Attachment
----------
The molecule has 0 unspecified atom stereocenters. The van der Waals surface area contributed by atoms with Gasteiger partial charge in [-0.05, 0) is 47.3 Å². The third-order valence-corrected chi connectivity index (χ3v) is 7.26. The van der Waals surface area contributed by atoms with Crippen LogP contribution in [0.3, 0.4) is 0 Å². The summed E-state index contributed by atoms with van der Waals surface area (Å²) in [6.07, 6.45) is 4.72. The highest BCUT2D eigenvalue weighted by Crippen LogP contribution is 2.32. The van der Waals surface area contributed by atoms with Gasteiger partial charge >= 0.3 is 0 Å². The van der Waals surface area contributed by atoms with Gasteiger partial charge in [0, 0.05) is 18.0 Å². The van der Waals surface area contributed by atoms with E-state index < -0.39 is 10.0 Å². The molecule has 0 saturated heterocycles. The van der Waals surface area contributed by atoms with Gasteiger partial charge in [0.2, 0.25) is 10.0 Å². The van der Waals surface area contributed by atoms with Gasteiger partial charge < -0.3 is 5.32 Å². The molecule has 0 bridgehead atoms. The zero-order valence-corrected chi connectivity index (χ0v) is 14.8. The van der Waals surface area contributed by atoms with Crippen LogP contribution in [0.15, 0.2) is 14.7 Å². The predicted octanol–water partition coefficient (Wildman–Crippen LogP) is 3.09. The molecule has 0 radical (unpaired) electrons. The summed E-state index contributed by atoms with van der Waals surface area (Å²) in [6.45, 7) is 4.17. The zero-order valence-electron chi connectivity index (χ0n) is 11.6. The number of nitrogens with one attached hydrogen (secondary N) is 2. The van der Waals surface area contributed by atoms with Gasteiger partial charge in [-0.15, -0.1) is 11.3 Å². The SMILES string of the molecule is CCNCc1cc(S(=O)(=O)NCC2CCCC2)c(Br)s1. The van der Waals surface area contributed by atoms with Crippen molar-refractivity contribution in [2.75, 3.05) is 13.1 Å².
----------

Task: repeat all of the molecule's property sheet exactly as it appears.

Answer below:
The molecule has 0 unspecified atom stereocenters. The van der Waals surface area contributed by atoms with Gasteiger partial charge in [-0.05, 0) is 47.3 Å². The third-order valence-corrected chi connectivity index (χ3v) is 7.26. The van der Waals surface area contributed by atoms with Crippen LogP contribution in [0.3, 0.4) is 0 Å². The summed E-state index contributed by atoms with van der Waals surface area (Å²) in [6.07, 6.45) is 4.72. The highest BCUT2D eigenvalue weighted by Crippen LogP contribution is 2.32. The van der Waals surface area contributed by atoms with Gasteiger partial charge >= 0.3 is 0 Å². The van der Waals surface area contributed by atoms with Gasteiger partial charge in [0, 0.05) is 18.0 Å². The van der Waals surface area contributed by atoms with E-state index < -0.39 is 10.0 Å². The molecule has 0 saturated heterocycles. The van der Waals surface area contributed by atoms with Gasteiger partial charge in [0.2, 0.25) is 10.0 Å². The van der Waals surface area contributed by atoms with Gasteiger partial charge < -0.3 is 5.32 Å². The molecule has 0 bridgehead atoms. The zero-order valence-corrected chi connectivity index (χ0v) is 14.8. The van der Waals surface area contributed by atoms with Crippen LogP contribution in [0.15, 0.2) is 14.7 Å². The predicted octanol–water partition coefficient (Wildman–Crippen LogP) is 3.09. The molecule has 0 radical (unpaired) electrons. The summed E-state index contributed by atoms with van der Waals surface area (Å²) in [6.45, 7) is 4.17. The zero-order valence-electron chi connectivity index (χ0n) is 11.6. The number of nitrogens with one attached hydrogen (secondary N) is 2. The van der Waals surface area contributed by atoms with Gasteiger partial charge in [-0.15, -0.1) is 11.3 Å². The SMILES string of the molecule is CCNCc1cc(S(=O)(=O)NCC2CCCC2)c(Br)s1. The van der Waals surface area contributed by atoms with Crippen molar-refractivity contribution in [2.75, 3.05) is 13.1 Å².